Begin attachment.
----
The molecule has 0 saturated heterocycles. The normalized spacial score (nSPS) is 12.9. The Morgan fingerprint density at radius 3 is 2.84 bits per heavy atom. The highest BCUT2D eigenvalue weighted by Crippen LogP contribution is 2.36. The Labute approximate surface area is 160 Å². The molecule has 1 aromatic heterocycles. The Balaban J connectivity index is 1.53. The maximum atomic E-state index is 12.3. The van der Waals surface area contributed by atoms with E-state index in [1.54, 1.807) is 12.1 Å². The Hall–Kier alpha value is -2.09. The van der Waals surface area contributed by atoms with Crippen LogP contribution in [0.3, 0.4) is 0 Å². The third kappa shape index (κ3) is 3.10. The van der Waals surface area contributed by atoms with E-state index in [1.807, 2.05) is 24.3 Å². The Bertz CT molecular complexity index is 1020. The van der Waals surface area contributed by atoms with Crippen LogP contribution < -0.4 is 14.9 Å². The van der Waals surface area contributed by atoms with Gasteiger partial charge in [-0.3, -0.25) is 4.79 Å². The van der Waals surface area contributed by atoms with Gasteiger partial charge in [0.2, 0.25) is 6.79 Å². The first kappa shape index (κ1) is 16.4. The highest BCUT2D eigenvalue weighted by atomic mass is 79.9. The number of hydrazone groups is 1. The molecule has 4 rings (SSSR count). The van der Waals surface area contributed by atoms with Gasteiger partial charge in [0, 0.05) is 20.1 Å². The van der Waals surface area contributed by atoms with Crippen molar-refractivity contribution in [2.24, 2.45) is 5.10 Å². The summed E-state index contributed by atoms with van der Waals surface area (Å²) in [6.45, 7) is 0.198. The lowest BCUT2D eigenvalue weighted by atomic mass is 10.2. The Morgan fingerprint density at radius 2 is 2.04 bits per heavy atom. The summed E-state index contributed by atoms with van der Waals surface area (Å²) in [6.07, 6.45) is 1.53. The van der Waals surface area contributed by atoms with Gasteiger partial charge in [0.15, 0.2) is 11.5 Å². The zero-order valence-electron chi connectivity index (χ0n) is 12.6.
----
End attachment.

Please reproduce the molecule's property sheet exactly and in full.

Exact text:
The molecule has 0 saturated heterocycles. The normalized spacial score (nSPS) is 12.9. The Morgan fingerprint density at radius 3 is 2.84 bits per heavy atom. The highest BCUT2D eigenvalue weighted by Crippen LogP contribution is 2.36. The Labute approximate surface area is 160 Å². The molecule has 1 aromatic heterocycles. The Balaban J connectivity index is 1.53. The maximum atomic E-state index is 12.3. The van der Waals surface area contributed by atoms with E-state index in [1.54, 1.807) is 12.1 Å². The Hall–Kier alpha value is -2.09. The van der Waals surface area contributed by atoms with Crippen LogP contribution in [0.3, 0.4) is 0 Å². The third kappa shape index (κ3) is 3.10. The van der Waals surface area contributed by atoms with E-state index in [1.807, 2.05) is 24.3 Å². The Bertz CT molecular complexity index is 1020. The van der Waals surface area contributed by atoms with Crippen LogP contribution < -0.4 is 14.9 Å². The van der Waals surface area contributed by atoms with Gasteiger partial charge in [-0.3, -0.25) is 4.79 Å². The van der Waals surface area contributed by atoms with Gasteiger partial charge in [0.2, 0.25) is 6.79 Å². The first kappa shape index (κ1) is 16.4. The highest BCUT2D eigenvalue weighted by atomic mass is 79.9. The number of hydrazone groups is 1. The molecule has 4 rings (SSSR count). The van der Waals surface area contributed by atoms with Gasteiger partial charge in [0, 0.05) is 20.1 Å². The van der Waals surface area contributed by atoms with Crippen molar-refractivity contribution in [2.24, 2.45) is 5.10 Å². The summed E-state index contributed by atoms with van der Waals surface area (Å²) in [6.45, 7) is 0.198. The lowest BCUT2D eigenvalue weighted by atomic mass is 10.2. The Morgan fingerprint density at radius 2 is 2.04 bits per heavy atom. The summed E-state index contributed by atoms with van der Waals surface area (Å²) in [6.07, 6.45) is 1.53. The van der Waals surface area contributed by atoms with Gasteiger partial charge in [0.15, 0.2) is 11.5 Å². The zero-order valence-electron chi connectivity index (χ0n) is 12.6.